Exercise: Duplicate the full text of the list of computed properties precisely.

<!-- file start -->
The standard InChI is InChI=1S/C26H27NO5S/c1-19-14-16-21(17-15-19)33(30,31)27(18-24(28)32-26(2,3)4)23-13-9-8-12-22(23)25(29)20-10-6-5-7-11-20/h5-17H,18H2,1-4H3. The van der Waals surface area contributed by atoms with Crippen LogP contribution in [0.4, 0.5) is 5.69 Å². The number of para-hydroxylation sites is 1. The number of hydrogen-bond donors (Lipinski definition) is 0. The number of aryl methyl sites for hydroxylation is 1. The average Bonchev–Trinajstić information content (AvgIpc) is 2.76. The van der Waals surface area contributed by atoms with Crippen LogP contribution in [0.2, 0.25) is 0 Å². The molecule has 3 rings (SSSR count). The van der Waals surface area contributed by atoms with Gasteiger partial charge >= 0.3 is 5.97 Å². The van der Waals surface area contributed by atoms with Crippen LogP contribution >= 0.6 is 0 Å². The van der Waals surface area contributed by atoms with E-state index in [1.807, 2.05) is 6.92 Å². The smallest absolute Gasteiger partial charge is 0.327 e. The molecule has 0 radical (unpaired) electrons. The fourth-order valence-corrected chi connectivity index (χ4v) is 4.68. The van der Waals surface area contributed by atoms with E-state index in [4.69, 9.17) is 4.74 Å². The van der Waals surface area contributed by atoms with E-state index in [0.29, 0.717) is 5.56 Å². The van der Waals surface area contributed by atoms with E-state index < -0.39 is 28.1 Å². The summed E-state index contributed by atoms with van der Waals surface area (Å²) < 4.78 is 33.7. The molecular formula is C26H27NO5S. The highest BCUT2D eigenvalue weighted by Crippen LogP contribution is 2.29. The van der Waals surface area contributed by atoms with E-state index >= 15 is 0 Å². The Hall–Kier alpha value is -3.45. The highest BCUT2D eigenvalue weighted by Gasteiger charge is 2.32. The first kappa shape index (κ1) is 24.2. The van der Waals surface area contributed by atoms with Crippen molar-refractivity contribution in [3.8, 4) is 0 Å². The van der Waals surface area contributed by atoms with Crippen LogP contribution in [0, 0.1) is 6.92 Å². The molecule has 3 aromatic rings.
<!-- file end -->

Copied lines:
The standard InChI is InChI=1S/C26H27NO5S/c1-19-14-16-21(17-15-19)33(30,31)27(18-24(28)32-26(2,3)4)23-13-9-8-12-22(23)25(29)20-10-6-5-7-11-20/h5-17H,18H2,1-4H3. The van der Waals surface area contributed by atoms with Crippen LogP contribution in [0.4, 0.5) is 5.69 Å². The number of para-hydroxylation sites is 1. The number of hydrogen-bond donors (Lipinski definition) is 0. The number of aryl methyl sites for hydroxylation is 1. The average Bonchev–Trinajstić information content (AvgIpc) is 2.76. The van der Waals surface area contributed by atoms with Crippen LogP contribution in [0.2, 0.25) is 0 Å². The molecule has 3 rings (SSSR count). The van der Waals surface area contributed by atoms with Gasteiger partial charge >= 0.3 is 5.97 Å². The van der Waals surface area contributed by atoms with Crippen LogP contribution >= 0.6 is 0 Å². The van der Waals surface area contributed by atoms with E-state index in [1.807, 2.05) is 6.92 Å². The smallest absolute Gasteiger partial charge is 0.327 e. The molecule has 0 radical (unpaired) electrons. The fourth-order valence-corrected chi connectivity index (χ4v) is 4.68. The van der Waals surface area contributed by atoms with E-state index in [4.69, 9.17) is 4.74 Å². The van der Waals surface area contributed by atoms with E-state index in [0.29, 0.717) is 5.56 Å². The van der Waals surface area contributed by atoms with E-state index < -0.39 is 28.1 Å². The summed E-state index contributed by atoms with van der Waals surface area (Å²) < 4.78 is 33.7. The molecular formula is C26H27NO5S. The highest BCUT2D eigenvalue weighted by Crippen LogP contribution is 2.29. The van der Waals surface area contributed by atoms with E-state index >= 15 is 0 Å². The Hall–Kier alpha value is -3.45. The highest BCUT2D eigenvalue weighted by Gasteiger charge is 2.32. The first kappa shape index (κ1) is 24.2. The van der Waals surface area contributed by atoms with Crippen molar-refractivity contribution in [3.8, 4) is 0 Å². The van der Waals surface area contributed by atoms with Crippen LogP contribution in [0, 0.1) is 6.92 Å². The molecule has 3 aromatic rings.